Knowing Kurdistan: 11 Days



Thu, 14 Sep 2017 - 02:13 GMT


Thu, 14 Sep 2017 - 02:13 GMT

Members of the Kurdish security forces stand at a checkpoint during an intensive security deployment on the outskirts of Kirkuk. Reuters

Members of the Kurdish security forces stand at a checkpoint during an intensive security deployment on the outskirts of Kirkuk. Reuters

CAIRO - 14 September 2017: The opening of Parliament has been postponed until tomorrow, when MPs are to meet for the first time in almost two years in an extraordinary sitting of Parliament.

At the top of the agenda is the independence referendum, and more than 60 MPs have called for the necessary legislature to be passed to approve the vote scheduled on September 25.

Members of the Kirkuk Provincial Council vote on the referendum in Kirkuk, Iraq August 29, 2017. REUTERS/Ako Rasheed

The first session will focus “on the question of referendum and self-determination right,” said Jaafar Iminiki, deputy speaker.

The session was postponed to comply with legal procedures.

Parliament must be held “48 hours after the call for assembly,” Iminiki said to Rudaw in an interview on Wednesday, adding that “the session is open and all the parties can attend it.”

This week has been dominated by a flurry of cross-party meetings and negotiations, as those in power attempt to reconcile their differences and revive the legislature.

Tensions between the Kurdistan Democratic Party (KDP) and Gorran have run high since Parliament was shut in October 2014, and it is still not clear whether Gorran will take part in Friday’s sitting.

“The postponement of the parliament session was upon our request. We told the American delegation the parliament should be postponed until Sunday, but later they said it would be postponed until Friday,” said Abdulrazaq Sharif, a member of Gorran’s National Assembly, to Rudaw.

“It is not clear whether or not we take part in the parliament session,” Sharif added.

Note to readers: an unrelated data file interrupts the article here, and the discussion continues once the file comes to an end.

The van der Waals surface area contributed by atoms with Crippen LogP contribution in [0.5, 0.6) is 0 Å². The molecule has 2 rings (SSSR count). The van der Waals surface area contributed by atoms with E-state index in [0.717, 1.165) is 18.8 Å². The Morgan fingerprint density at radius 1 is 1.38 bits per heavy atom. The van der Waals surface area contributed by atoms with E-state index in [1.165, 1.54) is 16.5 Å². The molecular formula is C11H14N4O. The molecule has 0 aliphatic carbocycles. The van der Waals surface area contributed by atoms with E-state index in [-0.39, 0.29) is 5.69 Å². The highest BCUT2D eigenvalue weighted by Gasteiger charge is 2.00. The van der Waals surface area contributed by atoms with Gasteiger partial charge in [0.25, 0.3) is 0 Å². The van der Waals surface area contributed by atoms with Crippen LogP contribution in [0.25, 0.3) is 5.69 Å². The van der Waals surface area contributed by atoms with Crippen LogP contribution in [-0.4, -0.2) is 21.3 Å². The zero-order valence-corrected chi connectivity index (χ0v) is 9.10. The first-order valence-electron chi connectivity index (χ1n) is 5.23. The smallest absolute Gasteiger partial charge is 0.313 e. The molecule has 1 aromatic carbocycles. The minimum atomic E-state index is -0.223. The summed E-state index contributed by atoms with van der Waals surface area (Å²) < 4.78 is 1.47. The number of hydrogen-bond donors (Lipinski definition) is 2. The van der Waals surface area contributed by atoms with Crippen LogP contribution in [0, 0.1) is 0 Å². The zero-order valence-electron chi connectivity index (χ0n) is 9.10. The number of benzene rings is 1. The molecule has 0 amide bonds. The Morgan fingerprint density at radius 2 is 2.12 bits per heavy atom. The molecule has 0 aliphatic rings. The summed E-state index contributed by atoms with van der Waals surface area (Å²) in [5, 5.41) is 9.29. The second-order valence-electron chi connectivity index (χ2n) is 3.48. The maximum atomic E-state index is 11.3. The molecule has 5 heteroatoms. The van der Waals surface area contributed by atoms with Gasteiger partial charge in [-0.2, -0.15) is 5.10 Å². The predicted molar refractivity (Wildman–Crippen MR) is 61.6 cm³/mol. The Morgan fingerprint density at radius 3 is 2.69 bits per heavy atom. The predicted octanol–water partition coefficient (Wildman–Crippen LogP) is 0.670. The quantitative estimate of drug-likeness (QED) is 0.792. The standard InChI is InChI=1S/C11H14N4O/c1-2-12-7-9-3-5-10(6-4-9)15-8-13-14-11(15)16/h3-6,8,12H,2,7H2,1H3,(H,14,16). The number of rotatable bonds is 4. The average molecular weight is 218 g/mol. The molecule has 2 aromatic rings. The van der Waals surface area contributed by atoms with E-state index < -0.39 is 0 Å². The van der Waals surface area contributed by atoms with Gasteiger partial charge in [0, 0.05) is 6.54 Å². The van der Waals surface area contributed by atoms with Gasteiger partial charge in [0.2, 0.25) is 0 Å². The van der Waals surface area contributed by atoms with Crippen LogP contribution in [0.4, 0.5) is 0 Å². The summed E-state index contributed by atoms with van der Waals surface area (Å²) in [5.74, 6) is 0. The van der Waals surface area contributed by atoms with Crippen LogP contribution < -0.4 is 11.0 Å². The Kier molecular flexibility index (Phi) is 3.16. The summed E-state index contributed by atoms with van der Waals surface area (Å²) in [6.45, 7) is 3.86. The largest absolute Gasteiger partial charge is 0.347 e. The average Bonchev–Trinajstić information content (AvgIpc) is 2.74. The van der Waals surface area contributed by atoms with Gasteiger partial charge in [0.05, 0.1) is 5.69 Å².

Gorran member Yousif Mohammed is the speaker of Parliament, which may cause complications if Gorran decide against attending.

In other developments, on Thursday the Iraqi Prime Minister, Haider al-Abadi, has requested for the Iraqi Parliament to remove the governor of Kirkuk from his position, according to a statement from the parliament speaker’s office.

A still image taken from a video shows Iraqi Prime Minister Haider Al-Abadi speaking as he makes a statement on Tal Afar, in Baghdad, Iraq August 20, 2017. Al Iraqiya TV/ via REUTERS TV

No reason was given for why al-Abadi requested for Kirkuk Governor, Najmaldin Karim, to be removed from his position, however Karim has been a vocal supporter of the independence referendum.

Speaking on Rudaw’s Rudawi Emro program on Wednesday night, Karim dismissed the idea that parliament would rescind their support for him.

“In the last election, I won more than half the votes of the people and I will serve them until the next election, or as long as they want me,” he said.

The oil-rich Kirkuk is a major point of contention between the Kurds and the Iraqi government, and could prove costly in the Kurds’ struggle for independence.

In recent developments,

Iraq’s parliament has voted

to remove the governor of Kirkuk from office following the request from al-Abadi.

Turkey has continued its hostile attitude towards the Kurds, and the Turkish Foreign Ministry said on Thursday, that

there would be repercussions

if the Kurdistan Regional Government (KRG) in northern Iraq insisted on holding the independence referendum.

"The KRG should be aware that there will most certainly be a price to pay for insisting on its approach for a referendum despite all our friendly recommendations," the ministry said in a statement.

"We are calling on the KRG to act with common sense and to give up its mistaken approach as soon as possible," it added.

Brief History of Kirkuk and its Black Gold: